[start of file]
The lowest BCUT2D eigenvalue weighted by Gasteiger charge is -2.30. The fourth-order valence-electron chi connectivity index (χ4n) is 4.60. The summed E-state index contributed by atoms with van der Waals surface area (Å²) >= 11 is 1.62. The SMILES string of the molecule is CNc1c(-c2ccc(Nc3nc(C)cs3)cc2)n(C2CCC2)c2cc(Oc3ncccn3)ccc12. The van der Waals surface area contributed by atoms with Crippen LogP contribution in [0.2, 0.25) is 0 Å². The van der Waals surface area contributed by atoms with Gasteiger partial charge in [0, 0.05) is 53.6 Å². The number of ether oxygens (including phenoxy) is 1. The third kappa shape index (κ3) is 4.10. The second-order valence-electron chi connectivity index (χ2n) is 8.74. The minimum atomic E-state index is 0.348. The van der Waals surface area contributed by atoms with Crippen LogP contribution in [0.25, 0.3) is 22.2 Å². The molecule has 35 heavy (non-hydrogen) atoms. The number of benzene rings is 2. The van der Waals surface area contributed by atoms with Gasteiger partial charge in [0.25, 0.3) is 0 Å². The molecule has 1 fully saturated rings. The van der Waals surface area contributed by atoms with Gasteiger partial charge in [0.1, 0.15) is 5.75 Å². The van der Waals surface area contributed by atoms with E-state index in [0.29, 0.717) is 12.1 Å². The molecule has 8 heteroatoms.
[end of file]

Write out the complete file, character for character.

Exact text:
The lowest BCUT2D eigenvalue weighted by Gasteiger charge is -2.30. The fourth-order valence-electron chi connectivity index (χ4n) is 4.60. The summed E-state index contributed by atoms with van der Waals surface area (Å²) >= 11 is 1.62. The SMILES string of the molecule is CNc1c(-c2ccc(Nc3nc(C)cs3)cc2)n(C2CCC2)c2cc(Oc3ncccn3)ccc12. The van der Waals surface area contributed by atoms with Crippen LogP contribution in [0.2, 0.25) is 0 Å². The van der Waals surface area contributed by atoms with Gasteiger partial charge in [0, 0.05) is 53.6 Å². The number of ether oxygens (including phenoxy) is 1. The third kappa shape index (κ3) is 4.10. The second-order valence-electron chi connectivity index (χ2n) is 8.74. The minimum atomic E-state index is 0.348. The van der Waals surface area contributed by atoms with Crippen LogP contribution in [0.25, 0.3) is 22.2 Å². The molecule has 35 heavy (non-hydrogen) atoms. The number of benzene rings is 2. The van der Waals surface area contributed by atoms with Gasteiger partial charge in [0.25, 0.3) is 0 Å². The molecule has 1 fully saturated rings. The van der Waals surface area contributed by atoms with Gasteiger partial charge in [0.1, 0.15) is 5.75 Å². The van der Waals surface area contributed by atoms with E-state index in [0.29, 0.717) is 12.1 Å². The molecule has 8 heteroatoms.